Dynamic Host Configuration Protocol (DHCP)
Used to automatically configure devices with IP addressing and other necessary information to enable them to communicate over the Internet.
How Does IPv4 DHCP Work?
Two important concepts of IP addressing are static IP and dynamic IP. A static IP address is one which is assigned to a network device. This static IP address can be subdivided into several dynamic IP addresses, each of which can be assigned to additional devices. Think of the static IP address as the address of an office building, and the dynamic IP addresses as individual suites within that office building.
When a host is first configured as a DHCP client, it does not have an IPv4 address, subnet mask or default gateway. It obtains this information from a DHCP server, either on the local network or one located at the ISP. The DHCP server is configured with a range, or pool, of IPv4 addresses that can be assigned to DHCP clients.
The DHCP server may be located on another network. DHCP clients are still able to obtain IPv4 addresses as long as the routers in-between are configured to forward DHCP requests.
Now that you have an understanding of the components of static IP and dynamic IP, it’s important to review DHCP. DHCP stands for Dynamic Host Configuration Protocol. The DHCP is a client/server protocol, which provides the Internet Protocol (IP) host with its IP address and other configuration information, such as the default gateway and subnet mask. In short, the DHCP server distributes IP addresses to the various devices on a network.
A client that needs an IPv4 address will send a DHCP Discover message which is a broadcast with a destination IPv4 address of 255.255.255.255 (32 ones) and a destination MAC address of FF-FF-FF-FF-FF-FF (48 ones). All hosts on the network will receive this broadcast DHCP frame, but only a DHCP server will reply. The server will respond with a DHCP Offer, suggesting an IPv4 address for the client. The host then sends a DHCP Request to that server asking to use the suggested IPv4 address.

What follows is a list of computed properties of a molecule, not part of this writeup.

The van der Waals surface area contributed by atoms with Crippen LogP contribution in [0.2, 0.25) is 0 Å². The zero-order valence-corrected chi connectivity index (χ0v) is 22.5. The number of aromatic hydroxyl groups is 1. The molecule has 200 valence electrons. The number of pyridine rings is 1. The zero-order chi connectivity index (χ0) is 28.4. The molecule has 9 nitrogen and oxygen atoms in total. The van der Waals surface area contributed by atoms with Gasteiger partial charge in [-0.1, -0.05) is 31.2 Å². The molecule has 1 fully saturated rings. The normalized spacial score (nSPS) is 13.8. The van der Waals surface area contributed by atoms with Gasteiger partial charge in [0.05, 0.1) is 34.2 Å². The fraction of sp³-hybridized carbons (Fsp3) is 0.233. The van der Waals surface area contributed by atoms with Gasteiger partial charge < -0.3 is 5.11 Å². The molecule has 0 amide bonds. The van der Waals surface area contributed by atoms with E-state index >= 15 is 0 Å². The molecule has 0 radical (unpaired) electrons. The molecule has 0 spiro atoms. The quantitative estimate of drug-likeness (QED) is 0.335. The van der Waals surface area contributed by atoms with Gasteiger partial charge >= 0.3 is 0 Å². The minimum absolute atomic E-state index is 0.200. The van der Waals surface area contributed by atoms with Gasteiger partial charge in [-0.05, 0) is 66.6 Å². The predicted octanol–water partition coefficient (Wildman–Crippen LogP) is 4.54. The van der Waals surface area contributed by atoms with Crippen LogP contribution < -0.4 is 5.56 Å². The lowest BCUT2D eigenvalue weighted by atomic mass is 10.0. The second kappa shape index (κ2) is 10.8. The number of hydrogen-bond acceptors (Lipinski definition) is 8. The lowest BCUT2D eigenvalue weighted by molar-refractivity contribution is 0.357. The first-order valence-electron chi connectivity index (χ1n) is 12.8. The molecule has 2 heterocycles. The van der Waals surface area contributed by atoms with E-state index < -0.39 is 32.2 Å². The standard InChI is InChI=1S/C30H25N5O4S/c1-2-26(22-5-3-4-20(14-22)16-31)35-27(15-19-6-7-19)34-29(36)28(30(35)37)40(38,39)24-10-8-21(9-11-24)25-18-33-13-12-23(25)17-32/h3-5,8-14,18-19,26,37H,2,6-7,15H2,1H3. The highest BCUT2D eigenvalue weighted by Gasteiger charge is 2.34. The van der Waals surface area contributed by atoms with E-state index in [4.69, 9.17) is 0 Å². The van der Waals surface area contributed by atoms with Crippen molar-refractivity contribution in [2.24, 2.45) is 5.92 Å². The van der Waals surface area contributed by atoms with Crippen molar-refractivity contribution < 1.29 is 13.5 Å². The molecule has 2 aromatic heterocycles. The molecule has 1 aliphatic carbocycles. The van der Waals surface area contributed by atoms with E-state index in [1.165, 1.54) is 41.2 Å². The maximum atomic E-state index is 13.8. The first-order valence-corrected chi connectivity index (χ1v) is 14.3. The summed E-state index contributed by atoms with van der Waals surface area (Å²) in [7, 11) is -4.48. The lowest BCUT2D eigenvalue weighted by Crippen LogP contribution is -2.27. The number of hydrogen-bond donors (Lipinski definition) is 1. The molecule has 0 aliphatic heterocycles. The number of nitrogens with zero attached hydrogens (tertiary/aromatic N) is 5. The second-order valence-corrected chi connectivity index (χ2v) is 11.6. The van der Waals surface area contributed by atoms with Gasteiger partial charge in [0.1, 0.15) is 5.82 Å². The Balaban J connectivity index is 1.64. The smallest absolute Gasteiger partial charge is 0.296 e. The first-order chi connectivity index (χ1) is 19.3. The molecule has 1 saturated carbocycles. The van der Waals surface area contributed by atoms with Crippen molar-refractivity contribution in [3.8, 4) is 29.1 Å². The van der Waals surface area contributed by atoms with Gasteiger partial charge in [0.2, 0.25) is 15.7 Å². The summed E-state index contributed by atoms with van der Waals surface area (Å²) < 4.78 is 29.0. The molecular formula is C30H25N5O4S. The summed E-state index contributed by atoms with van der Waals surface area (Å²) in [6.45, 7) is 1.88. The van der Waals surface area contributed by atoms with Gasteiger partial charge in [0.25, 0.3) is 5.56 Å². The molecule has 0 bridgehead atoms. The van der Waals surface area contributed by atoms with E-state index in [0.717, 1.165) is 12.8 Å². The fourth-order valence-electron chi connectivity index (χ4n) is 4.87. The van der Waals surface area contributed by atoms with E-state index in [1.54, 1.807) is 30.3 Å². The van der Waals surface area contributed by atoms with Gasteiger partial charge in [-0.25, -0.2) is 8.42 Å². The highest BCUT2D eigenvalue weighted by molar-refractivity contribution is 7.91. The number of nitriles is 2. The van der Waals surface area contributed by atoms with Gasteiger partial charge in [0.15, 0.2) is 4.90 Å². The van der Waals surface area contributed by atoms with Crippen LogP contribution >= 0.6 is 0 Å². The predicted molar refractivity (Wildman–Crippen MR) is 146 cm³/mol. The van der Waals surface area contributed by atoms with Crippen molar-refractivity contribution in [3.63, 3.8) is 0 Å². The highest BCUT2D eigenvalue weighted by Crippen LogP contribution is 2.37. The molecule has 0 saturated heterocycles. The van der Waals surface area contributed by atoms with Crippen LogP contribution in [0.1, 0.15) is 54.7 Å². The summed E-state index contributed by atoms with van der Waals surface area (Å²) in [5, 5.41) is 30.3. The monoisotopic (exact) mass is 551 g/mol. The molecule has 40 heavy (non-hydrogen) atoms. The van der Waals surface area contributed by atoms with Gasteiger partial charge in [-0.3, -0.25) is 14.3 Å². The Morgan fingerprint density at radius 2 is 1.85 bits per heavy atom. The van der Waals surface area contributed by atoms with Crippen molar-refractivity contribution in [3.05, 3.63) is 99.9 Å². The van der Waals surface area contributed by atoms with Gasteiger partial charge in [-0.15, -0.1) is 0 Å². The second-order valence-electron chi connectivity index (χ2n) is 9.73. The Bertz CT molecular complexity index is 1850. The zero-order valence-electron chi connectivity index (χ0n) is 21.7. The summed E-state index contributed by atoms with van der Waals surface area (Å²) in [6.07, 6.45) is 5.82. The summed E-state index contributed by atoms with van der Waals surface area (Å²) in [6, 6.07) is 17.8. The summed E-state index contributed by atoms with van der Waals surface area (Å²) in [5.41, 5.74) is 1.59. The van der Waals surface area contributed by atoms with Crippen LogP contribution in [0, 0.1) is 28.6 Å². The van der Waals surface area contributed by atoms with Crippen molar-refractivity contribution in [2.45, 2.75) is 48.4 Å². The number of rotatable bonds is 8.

What if DHCP server is not available at the moment?
When the DHCP server is not available, the machine will select an IP address (from 169.254.0.0 – 169.254.255.255). The aforementioned range is reserved by the Internet Assigned Numbers Authority (IANA). The Address Resolution Protocol (ARP) is used to ensure that the chosen IP address is not already being used by another machine. After assigning an IP address to the machine, the machine can then interact over TCP/IP with other devices on the network, which are configured for APIPA (Automatic Private IP Addressing) or are manually set to the correct address range and a subnet mask value of 255.255.0.0.